Figure 2: Potential risk factors associated with gastric cancer in the population from Jammu and Kashmir

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Helicobacter pylori are a Gram-negative bacterium that colonizes gastric epithelium and leads to chronic inflammation and markedly increases the risk of developing gastric ulcers and GC.[5]

Food habits

One of the major routes of extraneous factors affecting the gastric tract is through diet. The Kashmir valley is a geographically isolated land covered by the Himalayas on the north-to-eastern border and remains covered with snow for 4–5 months in winter, leading to limited human connectivity. The people, therefore, look for alternative foods which are readily available including salted tea, spicy pickles, sun-dried fish, and dried vegetables and vegetables of Brassica family (Haakh and Brassica oleracea). In addition, N-nitroso compounds are found in most of the dietary supplements of native Kashmiris, which are considered as plausible factors in the pathogenesis of GC.[6] Tobacco consumption in the form of cigarette smoking, hookah, and sniffing by nose or rubbing on gums is also very high in the state.[3]

Potential genetic factors

Acquired genetic factors

Several acquired genetic abnormalities are known to be associated with GC.

Chromosomal instability

Chromosomal instability occurs either in early or late events in the disease progression.[7],[8] These typically occur due to change in DNA content with loss or gain of function of important genes such as oncogenes, tumor suppressor genes, or genes involved in DNA repair or cell cycle checkpoints. Other causes of chromosomal instability are translocation, amplification, deletion, or allelic loss (loss of heterozygosity [LOH]).[8],[9]

Microsatellite instability

Microsatellite instability (MSI) involves frequent mutations in mismatch repair (MMR) genes and tumor suppressor genes. MSI is found in about 5%–50% of sporadic GC.[10],[11] MSI is an important tool in identifying patients with precancerous lesions and genetic instability because of its presence in both gastric adenoma and intestinal metaplasia.[12]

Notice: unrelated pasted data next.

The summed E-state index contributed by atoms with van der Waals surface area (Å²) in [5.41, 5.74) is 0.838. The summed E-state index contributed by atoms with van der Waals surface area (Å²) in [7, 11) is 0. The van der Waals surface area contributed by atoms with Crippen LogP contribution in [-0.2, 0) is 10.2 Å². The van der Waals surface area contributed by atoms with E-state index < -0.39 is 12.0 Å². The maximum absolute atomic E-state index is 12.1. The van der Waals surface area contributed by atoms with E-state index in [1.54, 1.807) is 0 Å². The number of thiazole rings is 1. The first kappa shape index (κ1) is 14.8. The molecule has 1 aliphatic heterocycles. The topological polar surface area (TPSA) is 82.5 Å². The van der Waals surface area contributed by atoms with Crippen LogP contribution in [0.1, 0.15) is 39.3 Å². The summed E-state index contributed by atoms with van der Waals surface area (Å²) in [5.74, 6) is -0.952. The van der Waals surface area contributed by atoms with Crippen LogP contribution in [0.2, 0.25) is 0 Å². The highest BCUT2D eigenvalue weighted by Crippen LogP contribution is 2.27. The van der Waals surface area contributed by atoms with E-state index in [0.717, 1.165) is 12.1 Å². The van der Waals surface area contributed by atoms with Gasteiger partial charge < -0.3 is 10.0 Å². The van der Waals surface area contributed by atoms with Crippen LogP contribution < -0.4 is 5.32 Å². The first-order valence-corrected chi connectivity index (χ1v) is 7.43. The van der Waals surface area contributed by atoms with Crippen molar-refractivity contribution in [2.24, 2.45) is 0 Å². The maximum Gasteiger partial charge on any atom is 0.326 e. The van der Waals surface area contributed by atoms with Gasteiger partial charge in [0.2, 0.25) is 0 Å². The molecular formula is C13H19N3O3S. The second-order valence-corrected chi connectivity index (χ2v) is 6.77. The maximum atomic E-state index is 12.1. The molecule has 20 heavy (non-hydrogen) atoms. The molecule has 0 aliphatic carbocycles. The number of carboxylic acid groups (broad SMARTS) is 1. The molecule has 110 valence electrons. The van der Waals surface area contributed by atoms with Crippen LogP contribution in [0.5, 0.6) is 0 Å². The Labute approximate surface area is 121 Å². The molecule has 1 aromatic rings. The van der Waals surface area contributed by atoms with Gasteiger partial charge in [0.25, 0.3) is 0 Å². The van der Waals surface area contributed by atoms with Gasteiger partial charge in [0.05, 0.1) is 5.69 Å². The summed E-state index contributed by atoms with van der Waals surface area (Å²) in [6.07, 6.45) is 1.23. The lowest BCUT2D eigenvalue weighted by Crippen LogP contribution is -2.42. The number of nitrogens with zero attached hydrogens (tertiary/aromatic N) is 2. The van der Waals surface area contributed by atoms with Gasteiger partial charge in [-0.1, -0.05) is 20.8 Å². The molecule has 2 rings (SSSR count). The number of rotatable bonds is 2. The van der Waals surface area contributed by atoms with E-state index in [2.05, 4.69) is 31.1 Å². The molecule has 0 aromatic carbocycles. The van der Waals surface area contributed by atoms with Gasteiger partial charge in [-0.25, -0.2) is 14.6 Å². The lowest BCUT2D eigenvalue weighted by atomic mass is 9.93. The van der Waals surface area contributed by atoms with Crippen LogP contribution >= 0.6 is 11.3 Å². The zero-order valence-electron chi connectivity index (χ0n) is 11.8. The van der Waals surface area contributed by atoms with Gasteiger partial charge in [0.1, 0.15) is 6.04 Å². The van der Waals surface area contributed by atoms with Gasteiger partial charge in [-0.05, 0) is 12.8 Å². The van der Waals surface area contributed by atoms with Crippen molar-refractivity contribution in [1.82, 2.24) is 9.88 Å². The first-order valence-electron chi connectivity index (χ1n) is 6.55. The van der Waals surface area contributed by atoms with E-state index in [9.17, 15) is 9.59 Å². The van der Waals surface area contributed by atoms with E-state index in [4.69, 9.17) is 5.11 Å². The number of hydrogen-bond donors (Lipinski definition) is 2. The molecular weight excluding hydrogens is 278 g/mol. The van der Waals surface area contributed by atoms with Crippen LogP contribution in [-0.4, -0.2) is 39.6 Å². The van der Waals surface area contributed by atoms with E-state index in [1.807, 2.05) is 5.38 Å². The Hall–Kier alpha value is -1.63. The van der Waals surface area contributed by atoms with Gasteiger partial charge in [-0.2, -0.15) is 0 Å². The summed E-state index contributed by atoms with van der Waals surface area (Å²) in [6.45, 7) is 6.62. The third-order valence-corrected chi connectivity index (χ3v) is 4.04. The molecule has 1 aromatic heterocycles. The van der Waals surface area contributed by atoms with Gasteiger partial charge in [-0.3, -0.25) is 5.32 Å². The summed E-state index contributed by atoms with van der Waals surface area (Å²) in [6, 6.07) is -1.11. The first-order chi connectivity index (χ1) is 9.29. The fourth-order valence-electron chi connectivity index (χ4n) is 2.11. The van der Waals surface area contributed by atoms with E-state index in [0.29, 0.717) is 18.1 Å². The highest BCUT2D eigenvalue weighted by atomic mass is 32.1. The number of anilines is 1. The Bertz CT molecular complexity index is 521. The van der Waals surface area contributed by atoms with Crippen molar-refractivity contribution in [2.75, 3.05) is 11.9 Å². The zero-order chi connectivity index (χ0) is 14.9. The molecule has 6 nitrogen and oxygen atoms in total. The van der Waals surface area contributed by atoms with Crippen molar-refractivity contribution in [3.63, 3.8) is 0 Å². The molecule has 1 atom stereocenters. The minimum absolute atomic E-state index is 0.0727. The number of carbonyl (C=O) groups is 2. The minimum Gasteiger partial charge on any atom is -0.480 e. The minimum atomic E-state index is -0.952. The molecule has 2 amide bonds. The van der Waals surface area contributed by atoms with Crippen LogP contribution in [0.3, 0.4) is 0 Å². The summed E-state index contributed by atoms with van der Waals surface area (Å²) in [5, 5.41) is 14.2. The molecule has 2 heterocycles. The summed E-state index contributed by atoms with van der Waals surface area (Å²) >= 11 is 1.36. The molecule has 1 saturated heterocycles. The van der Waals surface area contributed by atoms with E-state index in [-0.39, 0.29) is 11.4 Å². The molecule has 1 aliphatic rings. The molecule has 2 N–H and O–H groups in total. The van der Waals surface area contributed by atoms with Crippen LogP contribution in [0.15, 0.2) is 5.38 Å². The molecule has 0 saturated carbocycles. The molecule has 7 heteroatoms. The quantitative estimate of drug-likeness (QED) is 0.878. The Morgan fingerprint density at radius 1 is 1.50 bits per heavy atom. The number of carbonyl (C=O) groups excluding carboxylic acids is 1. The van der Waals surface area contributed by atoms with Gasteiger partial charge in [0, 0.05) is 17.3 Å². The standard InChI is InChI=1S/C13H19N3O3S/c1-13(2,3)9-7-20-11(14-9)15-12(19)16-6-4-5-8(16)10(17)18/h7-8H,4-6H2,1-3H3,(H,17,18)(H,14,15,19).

Epigenetic alterations

Epigenetic alterations include DNA CPG island hypomethylation, hypermethylation, histone modification (acetylation, phosphorylation, acetylation, ubiquitination, and sumoylation), and chromatin remodeling or changes in microRNA (miRNA) binding or expression. These epigenetic alterations have been associated with malignancies such as GC and its pathogenesis.[13],[14] Hypermethylation of various genes such as Tp53, CDKN2A, CDH-1 (cadherin 1), and adenomatous polyposis coli has also been associated with GC tumorigenesis via several known/unknown mechanisms.[15],[16],[17],[18],[19],[20],[21] In addition, methylation of tumor suppressor genes such as dickkopf-related protein 1 has been demonstrated to enhance the ability of gastric cells to overcome cell death and aging,[22] thus predisposing an individual to GC. Various hypomethylated genes are associated with tumorigenesis, progression, and metastasis of GC. For example, hypomethylation of the promoter for ASCL2 gene (achaete–scute family bHLH transcription factor 2) is hypomethylated in GC, and overexpression of this hypomethylated gene results in poor survival of GC patients.[23] Modification of histone proteins such as acetylation, methylation, phosphorylation, and ubiquitination can alter expression of genes, thus affecting tumor progression. For example, histone deacetylase sirtuin 1 is associated with tumor suppression in GC by inhibiting NF-kB signaling.[24]

MicroRNA profile affecting gene expression

miRNAs are short, stable, noncoding RNAs that inhibit protein translation by binding to mRNAs. miRNAs that inhibit the expression of tumor suppressor genes are known as “oncomiRs.” In GC, miR-196a and mir-197b are known to play an important role.[25] Because miR-196 is overexpressed consistently in GC, can act as a novel biomarker in diagnosing GC.[25]